West Loop bicycle tragedy spurs call for better safety
September 7, 2018

Photo by Mark J. Valentino
Mourners left memorials at the construction site near the spot where bicyclist Angela Park was killed.

By Patrick Butler

What will the City do to prevent future bicycle crashes like the one that killed Angela Park last month?

The 39-year-old mother of two was hit by a Lakeshore Recycling Systems dump truck on Halsted Street near Madison Street on Aug. 9 en route to her job as a fitness trainer and coach in Wicker Park. She lived in Bronzeville.

Although rushed to Northwestern Hospital, Park died shortly after being struck at 7:33 a.m., according to the Cook County medical examiner’s office.

Police ticketed the truck driver for striking a pedestrian in the roadway. Lakeshore Recycling Systems could not be reached for comment.

Kyle Whitehead of the Active Transportation Alliance (ATA) noted Park apparently was the victim of a “right hook” crash all too common when cyclists meet larger vehicles that lack safety panels on the truck’s sides between the front and rear wheels. The panels prevent victims from falling under the trucks.

The City Council already has ordered City trucks—and those belonging to companies doing more than $2 million in City contracts—to start phasing in these safeguards, Whitehead said.

Reggie Stewart, chief of staff to Alderman Walter Burnett (27th Ward), said he did not know of any additional plans in the works at this point and declined any further comment.

At the moment, the City has no mandate requiring other large trucks to have the panels, Whitehead added.

ATA lobbying City

Cities such as New York, Boston, and London already have adopted panel requirements, said Whitehead, adding that ATA is lobbying the City Council actively to require safety panels on all larger trucks, not just certain ones.

He also wants the City to look closer at how developers comply with safety regulations already in force at construction sites, which have seen a number of bike/truck accidents like the one that killed Park.

Near West Side resident Mike Kirchberg wants to go a step further – by taking the bike lanes off major streets and putting them on side streets.

He is not the only one who thinks it is an idea that’s time has come.

“I’ve already got 39 people on my website who agree with me,” said Kirchberg, a former photographer turned professional fundraiser.

“I don’t like the way the mayor keeps putting bike lanes between two lanes of auto traffic,” he said. “It’s downright scary.”

Kirchberg said he’s already written the mayor and plans to talk to ATA and his local alderman for starters.

Of course, cyclists, motorists, and pedestrians can do much to minimize accidents and injuries, Whitehead explained.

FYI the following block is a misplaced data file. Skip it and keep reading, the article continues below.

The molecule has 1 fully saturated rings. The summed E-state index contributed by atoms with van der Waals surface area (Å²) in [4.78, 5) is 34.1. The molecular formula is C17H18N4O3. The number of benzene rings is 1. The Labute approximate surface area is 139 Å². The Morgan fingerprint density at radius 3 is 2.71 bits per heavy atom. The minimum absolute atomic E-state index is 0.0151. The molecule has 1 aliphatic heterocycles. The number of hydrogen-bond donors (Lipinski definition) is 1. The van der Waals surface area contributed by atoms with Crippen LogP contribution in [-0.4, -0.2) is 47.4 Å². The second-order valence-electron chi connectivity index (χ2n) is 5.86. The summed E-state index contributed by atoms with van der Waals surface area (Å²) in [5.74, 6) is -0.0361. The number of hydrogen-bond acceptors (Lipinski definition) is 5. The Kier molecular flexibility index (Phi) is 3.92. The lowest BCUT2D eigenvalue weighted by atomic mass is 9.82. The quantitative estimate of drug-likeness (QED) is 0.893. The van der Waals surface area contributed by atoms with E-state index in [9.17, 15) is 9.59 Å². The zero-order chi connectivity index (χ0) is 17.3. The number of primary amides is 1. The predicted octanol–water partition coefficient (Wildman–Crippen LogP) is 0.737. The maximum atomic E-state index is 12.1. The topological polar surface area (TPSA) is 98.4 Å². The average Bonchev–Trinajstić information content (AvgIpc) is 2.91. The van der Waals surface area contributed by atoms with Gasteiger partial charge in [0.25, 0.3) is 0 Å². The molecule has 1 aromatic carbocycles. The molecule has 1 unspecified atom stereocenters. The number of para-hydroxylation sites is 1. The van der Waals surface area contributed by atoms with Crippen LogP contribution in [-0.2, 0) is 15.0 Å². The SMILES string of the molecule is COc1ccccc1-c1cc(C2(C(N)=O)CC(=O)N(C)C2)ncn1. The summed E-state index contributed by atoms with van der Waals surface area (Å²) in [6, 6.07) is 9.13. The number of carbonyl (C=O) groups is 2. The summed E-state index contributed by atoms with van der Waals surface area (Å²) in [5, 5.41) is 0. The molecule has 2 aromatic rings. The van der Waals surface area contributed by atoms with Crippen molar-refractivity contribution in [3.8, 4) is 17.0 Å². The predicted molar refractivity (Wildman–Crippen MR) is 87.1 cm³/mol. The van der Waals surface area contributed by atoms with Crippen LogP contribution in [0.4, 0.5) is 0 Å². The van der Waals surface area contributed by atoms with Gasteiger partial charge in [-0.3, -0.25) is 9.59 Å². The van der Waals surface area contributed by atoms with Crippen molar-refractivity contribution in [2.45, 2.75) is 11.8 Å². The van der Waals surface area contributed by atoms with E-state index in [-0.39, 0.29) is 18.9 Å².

Cyclists can wear helmets, have safety lights on their bikes, and learn to share the road, he said.

None of which would have saved Park, said Whitehead, noting that, “This victim apparently did everything right. It appears she was doing everything she was supposed to have been doing.”

“She always was a big rule follower,” a friend of Park’s said.

Those at the scene found a bike helmet and a pair of sunglasses, presumably belonging to Park, lying in the street after the crash.

Angela Park leaves behind a husband and two children after her tragic death.

Multiple collisions

That collision was not the only one that occurred near Halsted and Madison, where concrete construction barriers line the streets around a 44-unit development under construction, Whitehead said.

About a week after Park died, a motorist hit another cyclist at the same location. That time, however, the parties involved reported no injuries.

That construction site is linked with 28 reported collisions, which occurred within 100 feet of the site in the past year, compared to 10 in that area in 2016, according to the Illinois Department of Transportation.

Personal injury lawyer Brendan Kevenides, who specializes in bicycle injury cases, asserted that, “Construction in that area should be shut down until a proper assessment of safety measures can be completed. Lives are at risk.”

Meanwhile, Angela Park has not been forgotten.

People from National Teachers Academy, 55 W. Cermak Rd., where Park’s daughter is a student, immediately started a GoFundMe drive to help raise money for Park’s funeral expenses.  The campaign already has reached its $5,000 goal, organizers said.

Kristen Green, an organizer for Ghost Bikes, plans to ask Park’s family for permission to install a symbolic white bike as a permanent memorial on the spot where Park was killed.

“Angela was known as an inspiring instructor and coach by all who had the pleasure of working with her,” said her boss, Chicago Athletic Club owner Pat Cunningham. “We are all shocked and saddened by the tragedy.”

Park was a personal trainer, group fitness and aquatics teacher, and triathlon coach who began her career as a swim instructor in the 1990s, according to CAC. She had completed more than 100 triathlons and two ironman races.

“It was an area of fitness she was especially passionate about,” Cunningham said.

Park also organized her own fitness group, Spark Multi-Sport, which met regularly on Thursday afternoons for runs or jogs.

For Active Transportation Alliance, log on to http://activetrans.org/.